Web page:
This graph shows the percentage of students identifying by various religions as responding that they Somewhat Agree, Agree, or Strongly agree with the statement, “I feel that I belong at the University of Virginia.”
by James A. Bacon
Hindus and Buddhists were the most likely of any major religious classification to say in 2022 that they feel like they “belong” at the University of Virginia, with Christians not far behind. Muslims and Jews were the least likely to say that they belong.
The graph was included with instructions issued by Provost Ian Baucom to members of the religious diversity task force formed in response to the Hamas-Israel conflict that began in October. The Jefferson Council requested the full instructions as well as agenda or minutes of any meetings held by the task force. As is their practice, UVA attorneys withheld almost everything as presidential working papers. However, they did release one of six pages in Baucom’s instructions — the one that contained the graph displayed above.
The underlying data comes from biennial surveys conducted by SERU (Student Experience in Research University) consortium. Continue reading
by James A. Bacon
The University of Virginia has paid more than $1.8 million in legal fees fighting a lawsuit filed by UVA Health employees who were fired, despite religious objections, for refusing to take the Covid vaccine. And that’s just through November. Given the continuing litigation, billing has likely passed the $2 million mark.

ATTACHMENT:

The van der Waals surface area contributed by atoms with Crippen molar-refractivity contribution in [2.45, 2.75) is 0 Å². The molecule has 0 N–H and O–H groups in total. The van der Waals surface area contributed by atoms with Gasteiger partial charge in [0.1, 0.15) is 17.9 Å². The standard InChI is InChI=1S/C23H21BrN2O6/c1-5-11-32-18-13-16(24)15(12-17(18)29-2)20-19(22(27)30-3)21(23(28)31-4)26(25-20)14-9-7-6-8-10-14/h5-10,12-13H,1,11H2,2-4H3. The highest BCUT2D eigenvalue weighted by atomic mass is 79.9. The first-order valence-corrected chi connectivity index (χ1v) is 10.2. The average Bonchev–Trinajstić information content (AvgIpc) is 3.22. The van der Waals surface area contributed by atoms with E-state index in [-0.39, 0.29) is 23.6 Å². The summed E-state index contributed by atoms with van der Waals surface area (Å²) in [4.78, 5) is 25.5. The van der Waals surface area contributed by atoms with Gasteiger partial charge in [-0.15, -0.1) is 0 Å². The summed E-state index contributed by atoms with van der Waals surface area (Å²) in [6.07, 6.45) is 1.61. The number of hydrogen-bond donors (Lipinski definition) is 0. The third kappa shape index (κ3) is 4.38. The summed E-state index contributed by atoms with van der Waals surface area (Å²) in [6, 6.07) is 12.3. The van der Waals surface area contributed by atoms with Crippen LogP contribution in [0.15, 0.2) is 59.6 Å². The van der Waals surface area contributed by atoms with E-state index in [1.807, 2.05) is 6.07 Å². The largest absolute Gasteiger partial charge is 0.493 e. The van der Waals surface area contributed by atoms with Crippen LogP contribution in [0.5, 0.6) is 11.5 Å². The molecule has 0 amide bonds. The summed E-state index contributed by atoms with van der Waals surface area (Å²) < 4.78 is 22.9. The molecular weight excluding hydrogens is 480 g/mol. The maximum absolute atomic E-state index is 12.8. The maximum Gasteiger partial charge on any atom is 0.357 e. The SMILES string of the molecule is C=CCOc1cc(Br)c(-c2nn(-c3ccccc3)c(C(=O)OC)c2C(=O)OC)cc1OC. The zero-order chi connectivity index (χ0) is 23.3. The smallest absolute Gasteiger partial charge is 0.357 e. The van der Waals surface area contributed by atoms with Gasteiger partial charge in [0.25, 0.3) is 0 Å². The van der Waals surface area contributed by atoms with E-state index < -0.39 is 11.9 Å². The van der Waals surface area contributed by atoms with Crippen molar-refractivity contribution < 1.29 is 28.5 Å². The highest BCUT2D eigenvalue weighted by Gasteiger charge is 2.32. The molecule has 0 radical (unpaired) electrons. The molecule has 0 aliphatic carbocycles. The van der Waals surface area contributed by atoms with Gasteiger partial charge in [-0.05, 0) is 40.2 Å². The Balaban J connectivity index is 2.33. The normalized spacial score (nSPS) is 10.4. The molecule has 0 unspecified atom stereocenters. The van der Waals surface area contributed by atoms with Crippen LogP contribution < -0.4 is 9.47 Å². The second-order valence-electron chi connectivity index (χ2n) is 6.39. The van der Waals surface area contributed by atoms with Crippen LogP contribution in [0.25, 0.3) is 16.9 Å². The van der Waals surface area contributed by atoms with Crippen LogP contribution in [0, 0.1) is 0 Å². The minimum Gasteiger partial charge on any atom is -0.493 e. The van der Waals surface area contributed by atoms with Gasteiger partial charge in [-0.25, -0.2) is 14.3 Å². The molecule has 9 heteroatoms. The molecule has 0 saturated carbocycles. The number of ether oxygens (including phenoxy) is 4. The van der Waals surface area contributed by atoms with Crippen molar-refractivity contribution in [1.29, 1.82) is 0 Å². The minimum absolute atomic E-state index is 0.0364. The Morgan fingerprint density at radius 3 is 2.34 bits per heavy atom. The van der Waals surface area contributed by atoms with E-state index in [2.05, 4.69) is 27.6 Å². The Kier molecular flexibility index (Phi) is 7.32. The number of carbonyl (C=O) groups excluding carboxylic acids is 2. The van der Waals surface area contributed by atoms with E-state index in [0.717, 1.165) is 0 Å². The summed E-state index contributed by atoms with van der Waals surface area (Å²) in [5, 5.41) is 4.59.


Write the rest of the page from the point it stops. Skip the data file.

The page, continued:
Eleven former employees filed a lawsuit a year ago, claiming that the $3 billion-a-year-in-revenues health system arbitrarily declined to grant them religious exemptions from the vaccine mandate.
Hunton Andrews Kurth is the lead law firm for UVA, charging between $600 and $900 per hour for legal services and racking up $1.52 million in charges through November, according to documents the Jefferson Council has acquired through the Freedom of Information Act. Eckert Seamons has charged $240,000, and IslerDare $70,000. Continue reading